The first Earth Day celebration was in 1970 with approximately 20 million Americans participating. Now, Earth Day is celebrated by over a billion people in 180 nations around the world.
In the 1960s, issues dealing with the environment were not considered political concerns. U.S. Senator Gaylord Nelson of Wisconsin had attempted to gather support to focus on the environment, but none of his efforts had been successful. People's frustrations grew as environmental conditions worsened without gaining attention. With the help of activist Denis Hayes, Senator Nelson decided to organize an environmental protest to raise awareness. This protest, which took place on April 22, 1970, became known as the first Earth Day. Later that year, the U.S. Environmental Protection Agency (EPA) was created, showing that environmental issues such as air and water quality had attracted political attention.
Since this first Earth Day, environmentalism has become a popular topic all over the world. "Approximately 80 percent of Americans describe themselves as environmentalists," according to Amy Cassara of the World Resources Institute. As our environmental knowledge has continued to grow since the first Earth Day, we have learned that the issues may not be as simple as dirty air. The Earth Day Network was founded by the original organizers of Earth Day. It is pushing Earth Day to move from single-day actions, such as cleanups and tree-plantings, to actions and commitments that could have an even bigger effect over the long term.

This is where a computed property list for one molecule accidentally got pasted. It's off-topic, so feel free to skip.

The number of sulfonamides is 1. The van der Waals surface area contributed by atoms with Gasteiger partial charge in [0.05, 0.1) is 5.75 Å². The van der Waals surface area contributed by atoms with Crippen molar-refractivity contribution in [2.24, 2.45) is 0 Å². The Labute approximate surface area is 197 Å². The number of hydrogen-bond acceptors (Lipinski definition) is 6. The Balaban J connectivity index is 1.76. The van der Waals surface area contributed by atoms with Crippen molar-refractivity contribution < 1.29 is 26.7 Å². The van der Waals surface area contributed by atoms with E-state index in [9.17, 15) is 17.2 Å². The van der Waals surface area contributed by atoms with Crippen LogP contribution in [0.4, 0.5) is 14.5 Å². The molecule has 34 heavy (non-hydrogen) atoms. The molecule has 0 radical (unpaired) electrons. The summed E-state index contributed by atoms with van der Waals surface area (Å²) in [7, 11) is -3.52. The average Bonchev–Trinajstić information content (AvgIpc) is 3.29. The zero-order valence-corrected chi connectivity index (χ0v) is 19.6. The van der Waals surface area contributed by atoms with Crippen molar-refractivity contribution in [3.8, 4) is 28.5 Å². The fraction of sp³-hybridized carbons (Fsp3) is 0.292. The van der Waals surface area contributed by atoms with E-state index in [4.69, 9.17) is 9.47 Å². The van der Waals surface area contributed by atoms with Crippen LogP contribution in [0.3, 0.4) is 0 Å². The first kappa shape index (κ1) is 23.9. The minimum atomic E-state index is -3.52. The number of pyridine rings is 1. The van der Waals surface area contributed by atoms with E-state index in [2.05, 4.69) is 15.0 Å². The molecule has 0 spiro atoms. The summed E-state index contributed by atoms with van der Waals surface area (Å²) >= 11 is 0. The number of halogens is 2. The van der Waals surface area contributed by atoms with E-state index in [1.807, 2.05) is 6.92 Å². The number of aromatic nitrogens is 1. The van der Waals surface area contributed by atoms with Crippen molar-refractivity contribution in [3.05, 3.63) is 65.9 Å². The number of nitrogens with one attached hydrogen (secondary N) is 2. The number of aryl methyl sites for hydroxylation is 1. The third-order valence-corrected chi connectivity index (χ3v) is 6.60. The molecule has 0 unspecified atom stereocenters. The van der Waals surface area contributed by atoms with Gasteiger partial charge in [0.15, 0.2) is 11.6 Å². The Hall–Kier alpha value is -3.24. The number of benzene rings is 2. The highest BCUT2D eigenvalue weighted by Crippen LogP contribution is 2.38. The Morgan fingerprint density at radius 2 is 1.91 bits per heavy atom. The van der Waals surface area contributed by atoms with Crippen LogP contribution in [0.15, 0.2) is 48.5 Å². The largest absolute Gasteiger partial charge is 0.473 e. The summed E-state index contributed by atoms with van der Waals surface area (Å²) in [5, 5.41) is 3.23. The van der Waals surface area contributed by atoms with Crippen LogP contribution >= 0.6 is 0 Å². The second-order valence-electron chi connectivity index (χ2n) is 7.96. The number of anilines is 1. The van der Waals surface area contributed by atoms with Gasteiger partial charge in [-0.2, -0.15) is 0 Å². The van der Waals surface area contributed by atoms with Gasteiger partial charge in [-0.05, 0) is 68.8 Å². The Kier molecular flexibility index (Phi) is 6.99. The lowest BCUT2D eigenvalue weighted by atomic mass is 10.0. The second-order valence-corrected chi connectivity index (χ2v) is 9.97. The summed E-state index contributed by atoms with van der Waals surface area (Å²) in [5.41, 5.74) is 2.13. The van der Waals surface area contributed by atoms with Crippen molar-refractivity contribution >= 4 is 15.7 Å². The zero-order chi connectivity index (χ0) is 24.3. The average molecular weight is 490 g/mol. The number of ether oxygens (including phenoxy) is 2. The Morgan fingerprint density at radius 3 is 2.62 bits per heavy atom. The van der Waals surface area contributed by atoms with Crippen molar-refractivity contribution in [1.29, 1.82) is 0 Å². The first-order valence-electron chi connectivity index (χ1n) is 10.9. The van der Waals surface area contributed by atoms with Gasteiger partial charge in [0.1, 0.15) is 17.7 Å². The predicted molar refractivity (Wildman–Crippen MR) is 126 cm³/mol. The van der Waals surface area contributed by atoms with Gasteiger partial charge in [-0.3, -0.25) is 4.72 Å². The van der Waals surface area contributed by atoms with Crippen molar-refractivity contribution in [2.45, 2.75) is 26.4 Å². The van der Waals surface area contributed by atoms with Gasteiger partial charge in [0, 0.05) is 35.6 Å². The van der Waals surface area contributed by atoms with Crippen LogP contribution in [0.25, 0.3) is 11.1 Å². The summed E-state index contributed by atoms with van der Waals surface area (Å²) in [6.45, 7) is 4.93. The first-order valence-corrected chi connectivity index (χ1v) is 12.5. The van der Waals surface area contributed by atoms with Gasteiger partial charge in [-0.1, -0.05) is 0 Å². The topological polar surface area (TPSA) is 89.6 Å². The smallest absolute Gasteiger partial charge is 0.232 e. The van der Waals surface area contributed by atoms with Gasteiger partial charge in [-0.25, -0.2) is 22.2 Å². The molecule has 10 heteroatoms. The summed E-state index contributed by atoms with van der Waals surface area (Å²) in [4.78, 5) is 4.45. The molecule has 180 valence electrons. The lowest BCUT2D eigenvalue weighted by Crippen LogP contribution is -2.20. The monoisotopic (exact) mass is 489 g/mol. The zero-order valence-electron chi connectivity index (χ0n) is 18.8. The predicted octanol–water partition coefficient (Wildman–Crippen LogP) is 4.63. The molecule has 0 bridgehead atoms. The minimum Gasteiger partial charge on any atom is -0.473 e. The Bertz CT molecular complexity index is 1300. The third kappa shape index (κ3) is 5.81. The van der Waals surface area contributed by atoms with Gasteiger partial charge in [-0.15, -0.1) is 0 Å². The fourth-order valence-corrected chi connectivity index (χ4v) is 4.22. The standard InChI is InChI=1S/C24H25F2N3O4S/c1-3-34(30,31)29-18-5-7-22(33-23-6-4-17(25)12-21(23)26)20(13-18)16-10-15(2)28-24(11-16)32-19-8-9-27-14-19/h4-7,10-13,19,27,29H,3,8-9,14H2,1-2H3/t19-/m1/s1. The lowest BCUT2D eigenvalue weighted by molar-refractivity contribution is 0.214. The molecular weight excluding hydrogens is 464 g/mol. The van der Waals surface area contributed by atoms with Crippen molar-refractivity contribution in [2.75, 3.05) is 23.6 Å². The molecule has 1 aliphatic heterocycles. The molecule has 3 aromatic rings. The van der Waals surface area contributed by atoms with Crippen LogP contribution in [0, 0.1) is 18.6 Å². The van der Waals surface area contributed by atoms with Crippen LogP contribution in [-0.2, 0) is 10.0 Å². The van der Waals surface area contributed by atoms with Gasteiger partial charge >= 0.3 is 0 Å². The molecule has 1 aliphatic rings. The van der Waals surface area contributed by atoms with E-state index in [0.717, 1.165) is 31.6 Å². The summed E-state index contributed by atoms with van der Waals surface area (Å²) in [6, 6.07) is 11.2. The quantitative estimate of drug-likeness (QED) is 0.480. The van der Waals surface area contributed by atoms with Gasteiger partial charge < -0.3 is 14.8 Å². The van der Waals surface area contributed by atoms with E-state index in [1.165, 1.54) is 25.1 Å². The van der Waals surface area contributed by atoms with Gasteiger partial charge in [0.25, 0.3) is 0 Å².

There are a lot of ways to participate in Earth Day. People are encouraged to join an Earth Day event in their area, or to make a pledge to lead a more environmentally friendly lifestyle. This could include buying green products such as energy-saving compact fluorescent light bulbs (CFLs) or creating a recycling plan for your home or business.
** Source: news.nationalgeographic.com/news/2012/04/1